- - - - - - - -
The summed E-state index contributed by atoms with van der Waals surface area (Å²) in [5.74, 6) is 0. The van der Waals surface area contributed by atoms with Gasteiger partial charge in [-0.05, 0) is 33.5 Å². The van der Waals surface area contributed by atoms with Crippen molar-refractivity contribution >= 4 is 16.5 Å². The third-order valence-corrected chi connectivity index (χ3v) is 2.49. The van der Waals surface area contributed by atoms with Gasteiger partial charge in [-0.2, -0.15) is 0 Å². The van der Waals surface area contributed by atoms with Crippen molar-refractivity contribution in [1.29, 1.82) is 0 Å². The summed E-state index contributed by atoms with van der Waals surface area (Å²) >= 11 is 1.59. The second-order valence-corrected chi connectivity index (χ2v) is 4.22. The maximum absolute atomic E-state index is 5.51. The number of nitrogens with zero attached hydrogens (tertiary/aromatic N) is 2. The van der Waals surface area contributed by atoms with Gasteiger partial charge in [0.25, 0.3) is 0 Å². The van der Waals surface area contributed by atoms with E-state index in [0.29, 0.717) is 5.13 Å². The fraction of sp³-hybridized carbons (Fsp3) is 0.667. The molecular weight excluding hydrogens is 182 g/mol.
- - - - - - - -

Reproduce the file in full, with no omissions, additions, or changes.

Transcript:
The summed E-state index contributed by atoms with van der Waals surface area (Å²) in [5.74, 6) is 0. The van der Waals surface area contributed by atoms with Gasteiger partial charge in [-0.05, 0) is 33.5 Å². The van der Waals surface area contributed by atoms with Crippen molar-refractivity contribution >= 4 is 16.5 Å². The third-order valence-corrected chi connectivity index (χ3v) is 2.49. The van der Waals surface area contributed by atoms with Gasteiger partial charge in [-0.2, -0.15) is 0 Å². The van der Waals surface area contributed by atoms with Crippen molar-refractivity contribution in [1.29, 1.82) is 0 Å². The summed E-state index contributed by atoms with van der Waals surface area (Å²) >= 11 is 1.59. The second-order valence-corrected chi connectivity index (χ2v) is 4.22. The maximum absolute atomic E-state index is 5.51. The number of nitrogens with zero attached hydrogens (tertiary/aromatic N) is 2. The van der Waals surface area contributed by atoms with Gasteiger partial charge in [0.25, 0.3) is 0 Å². The van der Waals surface area contributed by atoms with E-state index in [0.29, 0.717) is 5.13 Å². The fraction of sp³-hybridized carbons (Fsp3) is 0.667. The molecular weight excluding hydrogens is 182 g/mol.